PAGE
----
Although there are few doubts that circannual fluctuations in bone turnover exist, the significance of this pattern is still controversial. To the best of our knowledge, a systematic evaluation of the known seasonal variation of osteotropic regulators (vitamin D and parathyroid hormone [PTH]) in the northern hemisphere (21–25) in relation to specific biochemical markers of bone turnover has not been reported yet. In the present longitudinal investigation of 41 volunteers followed over a period of 18 months we also evaluated the exact circannual pattern of biochemical parameters with different skeletal origin and the presence of cofactors potentially masking the effect of the season on bone turnover.
MATERIALS AND METHODS
Study population and data collection
A total number of 54 healthy volunteers aged 25-80 years living in a suburban area of a southwestern German city (latitude, 49.5°N) initially were included in the present study. Of these, 15 men and 26 women completed the study and were followed over a period of 18 months starting in November 1996. None of the participants had evidence for the presence or a history of significant skeletal or nonskeletal disease or had taken any medication known to affect bone metabolism, including bisphosphonates, glucocorticoids, hormone-replacement therapy (HRT), osteotropic vitamins, or calcium supplements. In addition, premenopausal women using oral contraceptives were excluded. Of the 26 women in the final analysis, 11 were postmenopausal with a mean duration of menopause (±SD) of 14.5 ± 10.5 years (median, 11.5 years; range, 1-30 years). Thirteen of the 54 subjects had to be excluded from the final analysis because of incomplete data or voluntary study dropouts (n = 8), concurrent illnesses (n = 2), pregnancy (n = 1), and death (n = 2).
At study inclusion, a standardized interview was performed to obtain information on medical and reproductive history, as well as current and past use of medication. A questionnaire was applied to evaluate lifestyle habits, including alcohol intake, smoking, and physical activity. Weight and height measures were taken in light clothing without shoes. Obesity was estimated calculating the body mass index (BMI; kg/m2). Physical examination (i.e., blood pressure and heart rate) and evaluation of lifestyle factors were performed every 4 weeks. In premenopausal women, follow-up visits took place on the same day of the respective menstrual cycle in order to minimize the influence of a potential variation of bone turnover markers caused by menstrual cycle-related changes.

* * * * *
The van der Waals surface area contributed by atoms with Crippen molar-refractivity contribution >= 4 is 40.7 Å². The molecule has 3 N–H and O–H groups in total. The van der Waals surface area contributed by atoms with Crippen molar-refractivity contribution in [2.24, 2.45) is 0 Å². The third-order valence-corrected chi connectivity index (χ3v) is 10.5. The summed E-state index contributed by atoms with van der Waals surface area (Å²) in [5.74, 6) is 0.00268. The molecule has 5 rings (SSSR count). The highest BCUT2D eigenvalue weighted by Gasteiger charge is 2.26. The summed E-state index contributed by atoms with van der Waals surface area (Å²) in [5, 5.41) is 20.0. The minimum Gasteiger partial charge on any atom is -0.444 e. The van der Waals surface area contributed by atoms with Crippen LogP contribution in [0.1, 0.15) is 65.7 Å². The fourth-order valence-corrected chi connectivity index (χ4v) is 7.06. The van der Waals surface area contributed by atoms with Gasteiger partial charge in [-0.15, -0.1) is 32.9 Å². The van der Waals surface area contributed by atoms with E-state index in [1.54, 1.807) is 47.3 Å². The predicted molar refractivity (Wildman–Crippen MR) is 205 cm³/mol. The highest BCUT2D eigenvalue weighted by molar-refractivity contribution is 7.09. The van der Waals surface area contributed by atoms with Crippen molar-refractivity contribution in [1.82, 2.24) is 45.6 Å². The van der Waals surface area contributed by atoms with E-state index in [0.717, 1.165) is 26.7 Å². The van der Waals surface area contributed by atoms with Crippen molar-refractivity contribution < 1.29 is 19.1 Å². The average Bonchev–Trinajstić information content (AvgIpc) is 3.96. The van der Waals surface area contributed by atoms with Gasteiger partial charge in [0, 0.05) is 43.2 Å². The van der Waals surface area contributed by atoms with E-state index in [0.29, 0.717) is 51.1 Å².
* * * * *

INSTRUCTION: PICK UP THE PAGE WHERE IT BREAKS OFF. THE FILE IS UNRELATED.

Nonfasting blood and urine samples were obtained during the same time of the day on each visit. To minimize laboratory imprecision and to assure that biochemical measurements were not affected by storage, the following procedure was applied. Blood samples were processed within 3 h after phlebotomy, centrifuged at 1500g for 10 minutes, and stored as aliquots at −80°C until analysis. Urine specimens were protected from light exposure and stored within 3 h of collection at −30°C until analysis. All laboratory analyses were performed within a total analytical period of 3 months after completion of patient recruitment and follow-up. Assays were carried out in batches with all samples from a single patient run in one assay. The same batch of the respective assay was used for all measurements.
The study protocol was approved by the Ethics Committee of the University of Heidelberg, and written consent was obtained from all participants before inclusion.